“Bray” is a performance comprised of small actions that use homemade and altered everyday objects and phonic oscillations. In the performance space, a family photograph, a large red flag, a white line, a ball of hair, slate pieces, a belt and a bottle containing my deciduous teeth are arranged. This arrangement reflects collages constructed in the process leading up to the performance and was decided before arrival to the gallery. In this sense, the arrangement of the space exists as a kind of score that structures the actions I perform. During the performance I move between the objects, creating visual and sonic interventions by rolling the bottle of teeth and rotating the slate pieces in my hands. I also rearrange objects, creating relationships between the objects that are present, my own body and the audience.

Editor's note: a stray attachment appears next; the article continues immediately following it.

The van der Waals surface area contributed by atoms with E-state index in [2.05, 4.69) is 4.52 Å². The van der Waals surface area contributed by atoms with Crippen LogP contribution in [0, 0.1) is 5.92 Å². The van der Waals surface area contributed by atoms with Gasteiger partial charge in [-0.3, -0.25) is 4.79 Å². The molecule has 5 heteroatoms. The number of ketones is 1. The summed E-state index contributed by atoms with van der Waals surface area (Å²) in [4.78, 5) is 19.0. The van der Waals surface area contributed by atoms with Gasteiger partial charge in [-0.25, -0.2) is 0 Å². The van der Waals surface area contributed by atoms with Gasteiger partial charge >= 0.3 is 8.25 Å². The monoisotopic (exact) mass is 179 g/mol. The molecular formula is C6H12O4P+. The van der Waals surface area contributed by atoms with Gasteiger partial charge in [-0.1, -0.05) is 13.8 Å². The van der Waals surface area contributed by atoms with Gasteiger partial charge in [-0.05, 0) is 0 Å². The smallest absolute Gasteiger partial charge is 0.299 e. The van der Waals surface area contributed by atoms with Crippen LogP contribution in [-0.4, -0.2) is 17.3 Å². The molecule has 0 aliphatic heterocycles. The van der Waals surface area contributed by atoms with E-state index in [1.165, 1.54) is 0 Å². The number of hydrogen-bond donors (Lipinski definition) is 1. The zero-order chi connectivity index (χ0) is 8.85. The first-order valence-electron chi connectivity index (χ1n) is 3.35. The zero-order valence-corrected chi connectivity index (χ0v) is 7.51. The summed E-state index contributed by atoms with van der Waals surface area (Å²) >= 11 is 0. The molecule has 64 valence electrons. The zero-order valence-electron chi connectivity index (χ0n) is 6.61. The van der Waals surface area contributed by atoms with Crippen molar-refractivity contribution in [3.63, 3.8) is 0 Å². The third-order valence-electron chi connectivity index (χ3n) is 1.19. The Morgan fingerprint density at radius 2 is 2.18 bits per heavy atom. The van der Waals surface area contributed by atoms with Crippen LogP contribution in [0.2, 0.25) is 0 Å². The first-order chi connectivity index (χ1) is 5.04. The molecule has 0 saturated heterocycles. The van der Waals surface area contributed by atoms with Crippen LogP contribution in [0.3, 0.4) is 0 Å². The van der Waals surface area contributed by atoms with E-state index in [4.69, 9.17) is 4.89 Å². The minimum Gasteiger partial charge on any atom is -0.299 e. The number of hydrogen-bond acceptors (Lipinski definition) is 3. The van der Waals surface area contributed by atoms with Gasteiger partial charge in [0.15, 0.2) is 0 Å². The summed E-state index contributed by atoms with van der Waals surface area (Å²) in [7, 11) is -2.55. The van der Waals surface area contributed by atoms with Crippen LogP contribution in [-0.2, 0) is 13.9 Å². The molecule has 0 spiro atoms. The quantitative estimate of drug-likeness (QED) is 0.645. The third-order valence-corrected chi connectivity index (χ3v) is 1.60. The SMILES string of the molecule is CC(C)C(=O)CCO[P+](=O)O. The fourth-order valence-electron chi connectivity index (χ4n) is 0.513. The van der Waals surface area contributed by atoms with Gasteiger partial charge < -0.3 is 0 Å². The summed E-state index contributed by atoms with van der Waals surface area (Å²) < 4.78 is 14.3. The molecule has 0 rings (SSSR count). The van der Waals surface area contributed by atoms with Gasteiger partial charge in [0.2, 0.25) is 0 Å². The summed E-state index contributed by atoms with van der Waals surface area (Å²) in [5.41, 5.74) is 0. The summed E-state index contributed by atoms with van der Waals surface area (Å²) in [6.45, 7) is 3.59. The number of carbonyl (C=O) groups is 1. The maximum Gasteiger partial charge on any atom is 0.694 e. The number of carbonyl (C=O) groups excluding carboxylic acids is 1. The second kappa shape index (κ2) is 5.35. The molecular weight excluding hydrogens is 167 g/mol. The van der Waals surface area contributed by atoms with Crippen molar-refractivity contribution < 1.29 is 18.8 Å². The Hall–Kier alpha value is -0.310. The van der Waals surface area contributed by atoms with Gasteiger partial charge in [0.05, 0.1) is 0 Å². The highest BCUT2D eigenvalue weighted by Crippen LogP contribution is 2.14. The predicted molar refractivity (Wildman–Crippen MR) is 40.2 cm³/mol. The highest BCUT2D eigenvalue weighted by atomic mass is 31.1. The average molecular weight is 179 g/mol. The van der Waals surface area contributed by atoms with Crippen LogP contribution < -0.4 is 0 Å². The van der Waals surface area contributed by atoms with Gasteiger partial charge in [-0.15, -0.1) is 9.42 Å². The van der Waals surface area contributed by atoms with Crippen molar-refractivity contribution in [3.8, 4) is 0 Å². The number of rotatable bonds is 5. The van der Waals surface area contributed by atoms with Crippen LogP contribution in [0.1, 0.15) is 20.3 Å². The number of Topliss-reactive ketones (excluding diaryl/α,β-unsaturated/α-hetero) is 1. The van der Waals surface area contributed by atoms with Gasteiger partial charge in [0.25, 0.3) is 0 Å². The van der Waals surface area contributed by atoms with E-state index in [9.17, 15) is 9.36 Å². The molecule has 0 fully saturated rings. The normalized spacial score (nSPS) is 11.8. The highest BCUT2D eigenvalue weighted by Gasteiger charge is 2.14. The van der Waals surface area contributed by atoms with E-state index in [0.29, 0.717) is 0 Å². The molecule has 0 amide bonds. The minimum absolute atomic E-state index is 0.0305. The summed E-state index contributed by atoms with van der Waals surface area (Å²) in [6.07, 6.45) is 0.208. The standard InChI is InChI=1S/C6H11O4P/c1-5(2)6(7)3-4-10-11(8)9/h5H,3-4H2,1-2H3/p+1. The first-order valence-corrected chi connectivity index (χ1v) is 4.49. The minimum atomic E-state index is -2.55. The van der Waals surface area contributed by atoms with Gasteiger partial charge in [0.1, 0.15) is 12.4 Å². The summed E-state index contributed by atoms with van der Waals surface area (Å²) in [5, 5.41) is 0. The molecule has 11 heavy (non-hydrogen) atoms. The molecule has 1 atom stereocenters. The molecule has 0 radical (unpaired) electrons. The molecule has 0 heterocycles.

My practice explores writing as an event, and so language plays an important part in both the process of making the performance and the performance itself. “Bray” considers language as an object. I repeat one singular phrase as a loud chant. This action, as a task of repetition and a phonic experiment, concentrates on the potential sonic dimensions of performance art. The chant uses two Cumbrian words (local to my own family and upbringing) that transform into an accumulative repetitive sound, reducing language to the sound itself. I understand my performances as live writing events, where the movement of the body and its linguistic actions are seen as writing events. The process leading up to the performance involves the arrangement and rearrangement of texts; these are embodied in the actions I perform and play out live in the space. The event of the performance is seen as a public writing action, not through visual language but through an embodied vocabulary and phonic experience. “Bray” is an exploration of language as both a material and a site, replacing the metaphysical and symbolic function of writing.